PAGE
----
With wintertime, the cold temperatures of the Peace can provide a few challenges for our animals. While most dogs and cats spend more time indoors over the winter, some are primary outdoor animals that need extra care.
Since winter is going to be here for a while, walking your dog is a great way for them to burn some energy and for you to spend time with them. To make the outdoors more enjoyable you can provide your dog with booties and a dog coat, to keep them warm longer. One outdoor activity that may have a few hazards is ice fishing. If a dog were to step into a hole and get wet, it is important to dry them off quickly and make sure they stay warm. Also be aware of fish hooks, especially if bait is being used.
The most common wintertime problem we see in our indoor dogs and cats is extra weight gain. It’s typical that animals don’t get outside as much and don’t get as much exercise as they do in summer. The result is excessive calorie consumption compared to activity level and needless weight gain. This can be prevented by decreasing the amount of food they get when winter starts, if they are going to be less active. This will save money and prevent unnecessary weight gain, which can exacerbate arthritis and any breathing issues. The opposite is true for dogs and cats that spend most of their time outdoors, as they will be burning more calories to keep warm and need more food.
Frostbite is usually a result of not having adequate shelter when the temperature plunges. The most commonly affected areas are the tips of the ears, the feet and the tail. Frostbite often results in pain and damage to the affected areas, where the worst cases lose the extremity. Signs of frostbite can include painful cold areas followed by very warm and swollen areas. Providing proper shelter will help prevent frostbite.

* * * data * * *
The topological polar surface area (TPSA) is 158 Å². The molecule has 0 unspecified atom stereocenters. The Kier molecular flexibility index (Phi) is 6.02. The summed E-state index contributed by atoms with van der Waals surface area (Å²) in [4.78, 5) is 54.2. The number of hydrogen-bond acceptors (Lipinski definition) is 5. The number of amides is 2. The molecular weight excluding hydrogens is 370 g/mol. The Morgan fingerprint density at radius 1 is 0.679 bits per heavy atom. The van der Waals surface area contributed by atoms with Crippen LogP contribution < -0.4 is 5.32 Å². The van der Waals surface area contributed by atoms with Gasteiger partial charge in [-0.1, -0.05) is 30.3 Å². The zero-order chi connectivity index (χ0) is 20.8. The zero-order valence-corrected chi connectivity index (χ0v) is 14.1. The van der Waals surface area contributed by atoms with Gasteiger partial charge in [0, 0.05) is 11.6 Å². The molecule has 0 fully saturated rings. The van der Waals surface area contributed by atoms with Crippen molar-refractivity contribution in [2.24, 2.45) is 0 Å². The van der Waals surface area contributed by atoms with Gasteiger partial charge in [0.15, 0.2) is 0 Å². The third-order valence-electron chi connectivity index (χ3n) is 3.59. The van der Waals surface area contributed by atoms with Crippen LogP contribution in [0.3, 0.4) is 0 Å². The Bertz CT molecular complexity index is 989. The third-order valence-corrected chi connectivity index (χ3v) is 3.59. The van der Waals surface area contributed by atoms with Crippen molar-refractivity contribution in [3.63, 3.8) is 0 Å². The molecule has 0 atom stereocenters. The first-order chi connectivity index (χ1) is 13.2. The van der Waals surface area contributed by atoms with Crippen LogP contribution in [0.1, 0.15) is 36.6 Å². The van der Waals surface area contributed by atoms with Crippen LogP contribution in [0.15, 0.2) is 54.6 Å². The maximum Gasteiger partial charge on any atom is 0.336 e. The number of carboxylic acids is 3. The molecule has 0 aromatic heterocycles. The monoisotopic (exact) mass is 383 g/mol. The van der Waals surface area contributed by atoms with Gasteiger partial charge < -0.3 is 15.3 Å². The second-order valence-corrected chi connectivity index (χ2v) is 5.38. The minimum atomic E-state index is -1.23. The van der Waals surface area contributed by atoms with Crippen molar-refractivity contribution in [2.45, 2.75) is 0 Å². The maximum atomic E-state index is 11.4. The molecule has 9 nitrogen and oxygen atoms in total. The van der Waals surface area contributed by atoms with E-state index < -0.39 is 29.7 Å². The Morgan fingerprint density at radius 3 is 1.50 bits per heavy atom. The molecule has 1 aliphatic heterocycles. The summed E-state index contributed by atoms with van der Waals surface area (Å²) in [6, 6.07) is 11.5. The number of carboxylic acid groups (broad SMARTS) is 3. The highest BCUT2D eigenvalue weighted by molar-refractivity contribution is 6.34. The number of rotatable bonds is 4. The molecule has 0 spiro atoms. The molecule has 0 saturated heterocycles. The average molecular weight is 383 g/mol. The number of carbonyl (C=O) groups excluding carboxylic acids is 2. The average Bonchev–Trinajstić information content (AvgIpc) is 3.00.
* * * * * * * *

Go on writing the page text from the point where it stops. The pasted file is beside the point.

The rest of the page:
Hypothermia is uncommonly seen especially if suitable shelter is provided. A risk factor for hypothermia is if animals are sick or dehydrated for another reason and then they are not able to maintain their internal temperature normally. Very young and very old animals are at increased risk as well. Animals may show symptoms by being less aware of their environment and becoming sleepy, and can also have shallow breathing, muscle stiffness and shivering at the start of signs. Severe cases can lead to coma and death. If hypothermia is suspected, bring the animal indoors and wrap them up in a warm blanket and contact your local veterinarian.
For outdoor animals, it may seem like a good idea to use a heat lamp to keep them warm, but this is not recommended. Heat lamps can be a cause for thermal burns and fires. If the shelter is enclosed and insulated, the use of heat lamps can actually lead to hyperthermia – when the animal’s body temperature rises too high. Adequate shelter can be provided by good bedding in a small enclosed, insulated area.
Whether your furry friends are mainly indoors or outdoors, for the winter be sure to take some easy steps in order to enjoy the season with them.
Dr. Sydney Routley is a 2012 graduate of the Western College of Veterinary Medicine. She was raised in Fort St. John and first started working at the North Peace Veterinary Clinic as a student back in 2004.